Senators Urge CMS to Provide Information about Medicare and Medicaid Reimbursement for Compounded Drugs

In light of the recent national fungal meningitis outbreak traced back to the New England Compounding Center (NECC), Senators Richard Blumenthal (D-Conn.), Debbie Stabenow (D-Mich.), Al Franken (D-Minn.), and Dianne Feinstein (D-Calif.) are asking CMS for information about its procedures with respect to reimbursement for compounded drugs. The senators issued a letter asking CMS how it determines whether drugs are created by compounding pharmacies found to be in violation of the Food, Drug, and Cosmetic Act (FDCA). The senators also sought information about coordination between CMS and the Food and Drug Administration (FDA).

The FDA has historically had limited authority over compounding pharmacies, which were created to prepare special medicines, based on doctors’ prescriptions, for individuals with special medical needs. However, large-scale manufacturing of compounded medicines has increased, and the FDA has come under attack for its failure to prevent the NECC’s manufacture of the contaminated injectable medicine that caused the outbreak. However, Congress and other interested parties are now turning to CMS to see whether it had a role in encouraging compounding and whether it can take measures to discourage the practice.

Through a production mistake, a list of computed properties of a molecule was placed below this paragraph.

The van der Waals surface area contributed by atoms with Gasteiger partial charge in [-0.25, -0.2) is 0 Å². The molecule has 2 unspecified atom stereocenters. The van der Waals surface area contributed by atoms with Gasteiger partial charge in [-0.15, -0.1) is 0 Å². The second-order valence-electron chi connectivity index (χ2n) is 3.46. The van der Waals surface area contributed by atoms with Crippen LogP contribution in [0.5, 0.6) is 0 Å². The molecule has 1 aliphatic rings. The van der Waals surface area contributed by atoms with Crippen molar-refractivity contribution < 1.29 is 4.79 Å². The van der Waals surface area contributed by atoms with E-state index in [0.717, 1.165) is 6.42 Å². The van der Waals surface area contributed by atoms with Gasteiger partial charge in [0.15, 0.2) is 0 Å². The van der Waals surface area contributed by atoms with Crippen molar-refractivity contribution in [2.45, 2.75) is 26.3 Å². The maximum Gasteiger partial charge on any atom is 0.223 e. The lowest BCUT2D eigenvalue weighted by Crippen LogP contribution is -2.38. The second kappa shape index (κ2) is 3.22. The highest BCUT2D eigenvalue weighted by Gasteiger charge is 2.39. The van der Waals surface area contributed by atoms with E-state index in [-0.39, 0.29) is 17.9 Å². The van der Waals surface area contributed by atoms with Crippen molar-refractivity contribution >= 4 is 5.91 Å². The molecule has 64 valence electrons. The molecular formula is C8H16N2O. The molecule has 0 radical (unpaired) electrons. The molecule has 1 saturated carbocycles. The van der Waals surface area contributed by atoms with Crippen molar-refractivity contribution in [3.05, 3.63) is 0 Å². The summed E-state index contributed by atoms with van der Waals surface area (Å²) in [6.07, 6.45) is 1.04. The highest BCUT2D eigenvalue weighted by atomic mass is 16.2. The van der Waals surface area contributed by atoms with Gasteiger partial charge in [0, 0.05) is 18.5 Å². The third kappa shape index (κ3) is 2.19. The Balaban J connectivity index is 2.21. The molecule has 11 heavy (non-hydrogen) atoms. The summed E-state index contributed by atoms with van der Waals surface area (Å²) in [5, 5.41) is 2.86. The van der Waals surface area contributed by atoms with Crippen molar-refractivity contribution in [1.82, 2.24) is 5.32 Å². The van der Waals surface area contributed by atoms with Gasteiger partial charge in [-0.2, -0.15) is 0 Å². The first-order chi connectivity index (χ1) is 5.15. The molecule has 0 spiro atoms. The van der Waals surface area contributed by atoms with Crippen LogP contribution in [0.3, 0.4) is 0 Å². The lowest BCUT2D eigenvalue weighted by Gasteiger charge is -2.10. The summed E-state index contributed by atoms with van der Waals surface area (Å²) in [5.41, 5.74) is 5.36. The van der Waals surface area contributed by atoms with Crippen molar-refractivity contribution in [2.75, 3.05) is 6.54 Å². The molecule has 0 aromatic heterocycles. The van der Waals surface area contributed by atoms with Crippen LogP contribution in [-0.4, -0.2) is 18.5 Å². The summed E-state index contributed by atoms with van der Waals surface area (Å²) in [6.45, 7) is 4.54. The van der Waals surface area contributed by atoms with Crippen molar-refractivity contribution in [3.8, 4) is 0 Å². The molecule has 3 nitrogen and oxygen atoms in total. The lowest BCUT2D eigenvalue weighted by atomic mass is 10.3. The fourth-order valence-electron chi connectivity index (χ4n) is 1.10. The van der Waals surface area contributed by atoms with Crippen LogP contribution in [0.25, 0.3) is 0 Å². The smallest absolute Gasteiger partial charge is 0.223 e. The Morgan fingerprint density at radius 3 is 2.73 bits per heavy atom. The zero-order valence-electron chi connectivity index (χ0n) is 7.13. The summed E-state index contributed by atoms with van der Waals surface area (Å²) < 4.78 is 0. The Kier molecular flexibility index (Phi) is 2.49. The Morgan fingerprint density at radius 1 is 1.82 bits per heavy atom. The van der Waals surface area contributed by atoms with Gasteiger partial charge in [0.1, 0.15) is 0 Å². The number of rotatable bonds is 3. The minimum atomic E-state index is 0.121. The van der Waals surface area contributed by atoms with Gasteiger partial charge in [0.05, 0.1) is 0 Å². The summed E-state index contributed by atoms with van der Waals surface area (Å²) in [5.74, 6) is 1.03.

Public Citizen, a consumer advocacy group, has written a letter to HHS Secretary Kathleen Sebelius, asking her to direct the HHS Office of the Inspector General (OIG) to conduct an investigation into CMS’ policies with respect to reimbursement for compounded drugs. Public Citizen cited conflicting provisions of the Medicare Benefit Policy Manual that, on the one hand, instruct carriers to deny coverage for drugs that have not been approved by the FDA and, on the other hand, direct carriers not to deny coverage for such drugs unless directed to by CMS. Public Citizen also noted that CMS is aware of the dangers posed by compounded drugs. In 2007, its four regional Durable Medical Equipment (DME) Medicare Administrative Contractors (MACs) denied coverage for compounded inhalation drugs administrated via nebulizers, noting that the drugs were not FDA-approved and citing safety concerns. The senators, Public Citizen, and the public await the agencies’ response.